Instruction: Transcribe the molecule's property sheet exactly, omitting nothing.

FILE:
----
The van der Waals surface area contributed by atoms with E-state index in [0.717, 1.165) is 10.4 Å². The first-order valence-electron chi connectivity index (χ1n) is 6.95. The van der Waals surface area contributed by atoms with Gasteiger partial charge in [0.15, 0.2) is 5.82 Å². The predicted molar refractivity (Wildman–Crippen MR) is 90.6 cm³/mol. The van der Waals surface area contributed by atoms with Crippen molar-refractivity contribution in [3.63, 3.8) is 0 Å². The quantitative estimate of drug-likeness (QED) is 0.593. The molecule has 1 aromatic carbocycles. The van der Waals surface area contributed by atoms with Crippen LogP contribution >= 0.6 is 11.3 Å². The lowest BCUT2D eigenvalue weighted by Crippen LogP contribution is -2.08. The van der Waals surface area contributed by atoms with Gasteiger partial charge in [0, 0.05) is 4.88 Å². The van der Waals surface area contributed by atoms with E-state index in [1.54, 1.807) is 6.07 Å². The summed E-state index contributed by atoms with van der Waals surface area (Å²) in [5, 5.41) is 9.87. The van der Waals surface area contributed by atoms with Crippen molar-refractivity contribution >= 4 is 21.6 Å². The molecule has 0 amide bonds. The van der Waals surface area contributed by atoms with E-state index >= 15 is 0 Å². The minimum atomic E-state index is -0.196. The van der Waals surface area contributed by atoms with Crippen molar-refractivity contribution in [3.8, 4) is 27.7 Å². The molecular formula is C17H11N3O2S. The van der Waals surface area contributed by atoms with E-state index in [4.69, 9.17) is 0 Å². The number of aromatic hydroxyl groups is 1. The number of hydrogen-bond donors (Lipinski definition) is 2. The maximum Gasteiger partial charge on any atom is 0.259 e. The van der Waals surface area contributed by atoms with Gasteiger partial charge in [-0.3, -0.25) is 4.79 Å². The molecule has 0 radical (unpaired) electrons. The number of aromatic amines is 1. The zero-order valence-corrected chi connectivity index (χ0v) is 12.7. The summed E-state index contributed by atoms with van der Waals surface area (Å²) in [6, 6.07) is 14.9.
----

The van der Waals surface area contributed by atoms with E-state index in [0.717, 1.165) is 10.4 Å². The first-order valence-electron chi connectivity index (χ1n) is 6.95. The van der Waals surface area contributed by atoms with Gasteiger partial charge in [0.15, 0.2) is 5.82 Å². The predicted molar refractivity (Wildman–Crippen MR) is 90.6 cm³/mol. The van der Waals surface area contributed by atoms with Crippen molar-refractivity contribution in [3.63, 3.8) is 0 Å². The quantitative estimate of drug-likeness (QED) is 0.593. The molecule has 1 aromatic carbocycles. The van der Waals surface area contributed by atoms with Crippen LogP contribution >= 0.6 is 11.3 Å². The lowest BCUT2D eigenvalue weighted by Crippen LogP contribution is -2.08. The van der Waals surface area contributed by atoms with Gasteiger partial charge in [0, 0.05) is 4.88 Å². The van der Waals surface area contributed by atoms with E-state index in [1.54, 1.807) is 6.07 Å². The summed E-state index contributed by atoms with van der Waals surface area (Å²) in [5, 5.41) is 9.87. The van der Waals surface area contributed by atoms with Crippen molar-refractivity contribution >= 4 is 21.6 Å². The molecule has 0 amide bonds. The van der Waals surface area contributed by atoms with E-state index >= 15 is 0 Å². The minimum atomic E-state index is -0.196. The van der Waals surface area contributed by atoms with Crippen molar-refractivity contribution in [3.8, 4) is 27.7 Å². The molecular formula is C17H11N3O2S. The van der Waals surface area contributed by atoms with E-state index in [4.69, 9.17) is 0 Å². The number of aromatic hydroxyl groups is 1. The number of hydrogen-bond donors (Lipinski definition) is 2. The maximum Gasteiger partial charge on any atom is 0.259 e. The van der Waals surface area contributed by atoms with Gasteiger partial charge in [-0.3, -0.25) is 4.79 Å². The molecule has 0 radical (unpaired) electrons. The number of aromatic amines is 1. The zero-order valence-corrected chi connectivity index (χ0v) is 12.7. The summed E-state index contributed by atoms with van der Waals surface area (Å²) in [6, 6.07) is 14.9.